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Archive for Friday, March 25, 2011

Kentucky edges Ohio State 62-60 on Knight’s jumper

Kentucky's Brandon Knight (12) reacts after making the game winning shot to end an East regional semifinal game against Ohio State in the NCAA college basketball tournament Friday, March 25, 2011, in Newark, N.J. Kentucky won the game 62-60.

Kentucky's Brandon Knight (12) reacts after making the game winning shot to end an East regional semifinal game against Ohio State in the NCAA college basketball tournament Friday, March 25, 2011, in Newark, N.J. Kentucky won the game 62-60.

March 25, 2011

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— Brandon Knight did it again.

Knight knocked down a jumper with 5 seconds remaining as the fourth-seeded Wildcats stunned top-seeded Ohio State 62-60 on Friday in the East regional semifinals.

Senior center Josh Harrellson held his own against Ohio State super freshman Jared Sullinger, scoring 17 points and grabbing 10 rebounds as the Wildcats (28-8) advanced to play North Carolina on Sunday for a trip to the Final Four.

Knight, who knocked down a game-winner in Kentucky's second-round win over Princeton, shrugged off another sluggish performance to drill the biggest shot of his career.

Kentucky coach John Calipari opted not to call timeout after Ohio State's John Diebler hit a 3-pointer to tie the game at 60 with 21 seconds remaining, and Knight delivered a silky 15-foot jumper.

Ohio State rushed down the floor, but William Buford's 3-pointer clanked off the rim and the rebound was tapped out of harm's way.

The Wildcats, who struggled to win close games earlier in the season, rushed onto the floor as the buzzer sounded. DeAndre Liggins, like Harrellson a leftover from Billy Gillispie's days at Kentucky, hopped atop a table and pounded his chest as Knight stood at halfcourt and soaked in the moment.

The victory proved sweet vindication for the two holdovers, who were mostly spectators last season as Calipari revitalized the program behind a star-studded freshmen class led by John Wall and DeMarcus Cousins.

Harrellson and Liggins took this year's group of youngsters under their wing and delivered the kind of savvy veteran presence the Wildcats could have used last season, which ended with a loss to an experienced West Virginia squad in the East regional final.

Liggins finished with 15 points for the Wildcats, who beat Ohio State for the first time in the NCAA tournament behind a suffocating defense that limited the Buckeyes to 32 percent shooting.

Sullinger led Ohio State (34-3) with 21 points and 16 rebounds, but the Buckeyes fell in the regional semifinals for a second straight season. Sullinger said in the aftermath he expects to return for his sophomore year, if only to wash out the taste of a bitter end to an otherwise spectacular season.

Ohio State rolled through the regular season but like the last two top overall seeds entering the NCAA tournament, the Buckeyes are going home early.

The win gives Kentucky a chance to avenge a loss to the Tar Heels earlier in the season. The Wildcats fell 75-73 in Chapel Hill in December, a game in which they gave away several chances to win.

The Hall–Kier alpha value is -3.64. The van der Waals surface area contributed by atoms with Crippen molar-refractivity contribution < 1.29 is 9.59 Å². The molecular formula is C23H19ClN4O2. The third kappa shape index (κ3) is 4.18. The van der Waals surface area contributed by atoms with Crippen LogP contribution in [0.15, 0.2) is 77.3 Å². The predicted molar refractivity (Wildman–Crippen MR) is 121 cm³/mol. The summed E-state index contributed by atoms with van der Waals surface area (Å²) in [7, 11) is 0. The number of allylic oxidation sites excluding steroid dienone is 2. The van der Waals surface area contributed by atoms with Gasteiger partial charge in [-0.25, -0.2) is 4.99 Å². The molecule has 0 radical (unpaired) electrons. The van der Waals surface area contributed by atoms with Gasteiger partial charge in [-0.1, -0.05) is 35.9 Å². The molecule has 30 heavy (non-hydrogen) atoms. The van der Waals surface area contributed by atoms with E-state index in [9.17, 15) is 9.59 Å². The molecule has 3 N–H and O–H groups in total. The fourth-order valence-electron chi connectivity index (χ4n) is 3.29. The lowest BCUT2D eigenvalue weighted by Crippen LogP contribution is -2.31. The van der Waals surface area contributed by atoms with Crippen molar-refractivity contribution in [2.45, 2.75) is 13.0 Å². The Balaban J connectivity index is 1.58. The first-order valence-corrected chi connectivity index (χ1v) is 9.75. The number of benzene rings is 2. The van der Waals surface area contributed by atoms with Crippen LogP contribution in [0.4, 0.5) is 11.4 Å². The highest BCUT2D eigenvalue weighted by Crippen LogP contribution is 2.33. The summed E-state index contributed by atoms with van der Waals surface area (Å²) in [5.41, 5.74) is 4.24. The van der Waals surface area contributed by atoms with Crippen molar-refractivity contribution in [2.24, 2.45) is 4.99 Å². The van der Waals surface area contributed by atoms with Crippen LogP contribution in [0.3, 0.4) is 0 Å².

Those days seem long gone. Kentucky has won nine straight and developed the kind of grit Calipari knew would come if he stayed patient with his freshmen-laden roster.

The Wildcats succeeded where so many teams have failed this season against the Buckeyes, dominating them on the defensive end.

Kentucky swarmed the 3-point line, limiting the sharpshooting Buckeyes — who'd made 28 3-pointers in easy victories over Texas-San Antonio and George Mason — to just 6 of 16 3-pointers.

Ohio State wasn't any better inside the arc, shooting just 33 percent from the field as everyone besides Sullinger struggled to find room against Kentucky's myriad of defensive looks.

"I think, honestly, some of the shots we missed we were making all year," said Diebler, who finished with 16 points. "You have to give them credit, I thought they did a good job channeling shots with their length, but we've faced length all year. They just didn't go in."

The first NCAA meeting between the two schools in 24 years had a Final Four feel. There were 19 lead changes, with no team leading by more than three points over the final 17 minutes.

It's a situation where the Wildcats had faltered early in the season. At one point they were 0-6 in games decided by five points or less.

Those days seem like a long time ago. Kentucky made all the big plays when it mattered as Ohio State blinked in the face of the Wildcats' unrelenting pressure.

Kentucky's withstood a skittish opening 9 minutes to forge a 30-30 tie at the break thanks largely to some inspired play by Harrellson. The little-used reserve a year ago has blossomed into a blue collar cult hero as a senior, and his leadership kept Kentucky in it after Terrence Jones and Knight battled jitters and early foul trouble.

Harrellson took Sullinger off the dribble for one basket and screamed after dunking off a pick-and-roll for another. Later in the half he drew the ire of Ohio State coach Thad Matta after beaning Sullinger with a fastball while falling out of bounds.

The Wildcats also did something few teams have been able to do this year: bottle up Ohio State's 3-point shooters. The Buckeyes came in averaging nearly 8 made 3-pointers a game, knocking down 28 in their first two tournament games combined.

Ohio State only made two in the first half, both by Diebler, as the Wildcats extended the defense to prevent open looks.

It set the stage for a chippy second half that ended with another highlight-reel shot by the precocious Knight.

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